World Poetry: Some Hebrew Poetry form the Bronze and Iron Ages
As I mentioned in my earlier post on World Poetry , this book presents poetry chronology, further divided by culture. The first division is poets of Bronze and Iron Ages, which the book dates from 2200-250 BCE. That’s long period of time. The editors say they chose the poems for their ability to “surprise and delight the common reader.”
The next section deals the poetry written in Hebrew. The editors chose bits and pieces of poetry from the poetic books of the Christian Old Testament . I haven’t read this for a while and have forgotten how striking the poetry is. All poetry is attributed to that singularly prolific source, anonymous. Dating is always something of a squabble, so I’ll just use the dates the book gives:
1) An excerpt from the Song of Songs (c. 600 BCE): This seems to me very nicely presented, with vivid, poignant passages.
2) An excerpt from Ezekiel , specifically the “Valley of Dry Bones” (c. 550 BCE): This is the first time I can recall seeing this passage presented in verse format. My guess is the text has been massaged a little, but it makes for striking reading. No attempt to place any sort of context or interpretation is offered.
3) Psalm 137 (c. 530 BCE): This is presented in its entirety, from the familiar “By the waters of Babylon,” to the often ignored, “Blessed shall he be that taketh thy children/ and throweth them against the stones.”
4) Two excerpt from Job (c. 400 BCE): In the first excerpt, Job curses the day he was born. In the second, god answers Job out a whirlwind. The latter is taken from the King James Bible.
5) Some excerpts from Lamentations (c. 400 BCE): These include some modern language and, as one would expect, some mourning for a city that got smacked because people weren’t behaving themselves (or so the story goes…).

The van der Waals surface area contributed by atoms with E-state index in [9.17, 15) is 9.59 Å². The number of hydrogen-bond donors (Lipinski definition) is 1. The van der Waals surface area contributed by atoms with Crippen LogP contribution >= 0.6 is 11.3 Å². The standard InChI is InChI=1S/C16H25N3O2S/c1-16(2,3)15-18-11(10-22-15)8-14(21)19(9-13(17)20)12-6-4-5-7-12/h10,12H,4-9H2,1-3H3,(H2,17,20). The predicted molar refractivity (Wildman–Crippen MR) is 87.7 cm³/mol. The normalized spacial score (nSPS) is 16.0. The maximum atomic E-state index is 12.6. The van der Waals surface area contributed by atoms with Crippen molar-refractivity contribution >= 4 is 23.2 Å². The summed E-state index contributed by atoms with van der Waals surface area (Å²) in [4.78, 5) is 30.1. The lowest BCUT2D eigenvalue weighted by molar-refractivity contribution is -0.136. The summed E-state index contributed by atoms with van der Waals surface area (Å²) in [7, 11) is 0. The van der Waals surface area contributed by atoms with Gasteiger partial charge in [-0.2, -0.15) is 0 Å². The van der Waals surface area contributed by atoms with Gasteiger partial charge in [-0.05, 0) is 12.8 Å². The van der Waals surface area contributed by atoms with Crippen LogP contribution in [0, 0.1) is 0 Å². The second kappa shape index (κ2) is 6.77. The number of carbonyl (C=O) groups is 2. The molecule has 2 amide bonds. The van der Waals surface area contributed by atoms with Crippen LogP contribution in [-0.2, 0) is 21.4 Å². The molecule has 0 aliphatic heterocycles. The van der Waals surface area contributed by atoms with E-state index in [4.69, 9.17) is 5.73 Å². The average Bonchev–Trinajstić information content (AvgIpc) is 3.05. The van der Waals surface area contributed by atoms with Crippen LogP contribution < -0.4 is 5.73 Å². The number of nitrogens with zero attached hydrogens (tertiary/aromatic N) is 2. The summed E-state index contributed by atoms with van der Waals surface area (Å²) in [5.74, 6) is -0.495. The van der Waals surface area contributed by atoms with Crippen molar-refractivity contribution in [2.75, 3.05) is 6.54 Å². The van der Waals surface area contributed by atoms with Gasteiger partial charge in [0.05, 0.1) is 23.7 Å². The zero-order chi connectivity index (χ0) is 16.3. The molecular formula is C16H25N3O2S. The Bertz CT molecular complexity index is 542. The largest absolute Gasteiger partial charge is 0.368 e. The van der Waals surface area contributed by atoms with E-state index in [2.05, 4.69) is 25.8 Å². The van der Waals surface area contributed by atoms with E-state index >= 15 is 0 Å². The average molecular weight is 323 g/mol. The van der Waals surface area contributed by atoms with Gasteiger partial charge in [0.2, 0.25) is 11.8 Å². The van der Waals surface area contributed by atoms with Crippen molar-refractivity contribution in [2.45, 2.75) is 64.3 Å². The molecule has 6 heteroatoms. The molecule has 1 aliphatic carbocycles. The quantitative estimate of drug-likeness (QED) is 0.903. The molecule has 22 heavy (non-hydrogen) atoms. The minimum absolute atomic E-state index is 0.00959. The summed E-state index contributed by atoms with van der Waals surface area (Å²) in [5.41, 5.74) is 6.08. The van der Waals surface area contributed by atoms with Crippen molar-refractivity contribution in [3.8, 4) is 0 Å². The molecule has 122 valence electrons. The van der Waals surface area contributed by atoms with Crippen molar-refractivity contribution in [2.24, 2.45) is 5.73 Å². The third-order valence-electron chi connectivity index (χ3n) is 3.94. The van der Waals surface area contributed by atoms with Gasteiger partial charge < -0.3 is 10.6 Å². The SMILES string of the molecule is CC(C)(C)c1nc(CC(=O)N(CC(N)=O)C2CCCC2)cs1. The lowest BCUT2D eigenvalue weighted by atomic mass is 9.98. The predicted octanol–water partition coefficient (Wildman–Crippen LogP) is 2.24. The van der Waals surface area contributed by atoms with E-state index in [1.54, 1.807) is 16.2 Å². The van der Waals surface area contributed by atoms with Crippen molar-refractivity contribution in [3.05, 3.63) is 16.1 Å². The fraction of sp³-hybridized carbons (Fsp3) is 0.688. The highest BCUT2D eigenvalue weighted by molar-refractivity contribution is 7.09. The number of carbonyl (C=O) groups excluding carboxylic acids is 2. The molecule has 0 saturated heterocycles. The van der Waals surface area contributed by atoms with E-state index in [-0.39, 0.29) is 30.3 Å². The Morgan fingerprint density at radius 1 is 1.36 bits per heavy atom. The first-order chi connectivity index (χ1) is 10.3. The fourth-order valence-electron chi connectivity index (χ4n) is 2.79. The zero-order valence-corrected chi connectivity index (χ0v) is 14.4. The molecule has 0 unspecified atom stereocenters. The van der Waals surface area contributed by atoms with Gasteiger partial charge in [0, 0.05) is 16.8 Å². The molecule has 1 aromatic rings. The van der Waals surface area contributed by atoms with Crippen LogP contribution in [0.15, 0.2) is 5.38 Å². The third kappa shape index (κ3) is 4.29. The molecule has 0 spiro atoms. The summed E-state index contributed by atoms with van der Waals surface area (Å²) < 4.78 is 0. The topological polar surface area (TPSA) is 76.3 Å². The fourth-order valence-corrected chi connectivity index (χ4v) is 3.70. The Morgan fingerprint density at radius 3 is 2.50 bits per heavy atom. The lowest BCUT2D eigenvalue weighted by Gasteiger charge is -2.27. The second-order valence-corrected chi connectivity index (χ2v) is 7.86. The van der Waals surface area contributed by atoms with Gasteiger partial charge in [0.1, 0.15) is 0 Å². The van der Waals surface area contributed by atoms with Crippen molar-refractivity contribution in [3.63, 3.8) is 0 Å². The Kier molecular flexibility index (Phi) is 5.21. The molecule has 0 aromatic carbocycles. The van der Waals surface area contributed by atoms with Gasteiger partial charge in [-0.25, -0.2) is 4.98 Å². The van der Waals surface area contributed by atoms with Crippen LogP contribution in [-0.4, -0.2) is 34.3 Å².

I think my favorite, and certainly the most fun to read was the Song of Songs :
“The sound of my lover coming from the hills quickly like a deer
upon the mountains
Now at my windows walking by the walls here at the lattices he calls—
Come with me, my love, come away …” (p. 25)
Though, of course, the passage of the “Valley of Dry Bones” is striking:
“The hand of the Lord held me transported
and spirited my spirit and set me down
in the fell of a valley filled with bones.
“And then he addressed me: Proffer this prophecy
over these bones: O dry bones!
welcome the Word:
“So I proffered the prophecy commanded of me
and as I uttered it a clacking clattered” (p. 28)
And the passage in Job is also quite powerful, even to an old heathen such as myself.
Thanks for reading.
World Poetry: An Anthology of Verse from Antiquity to Our Time 1998
Eds: Katherine Washburn, John S. Major, and Clifton Fadiman
Image Credit » http://commons.wikimedia.org/wiki/File%3ATrilingual_inscription_of_Xerxes%2C_Van%2C_1973.JPG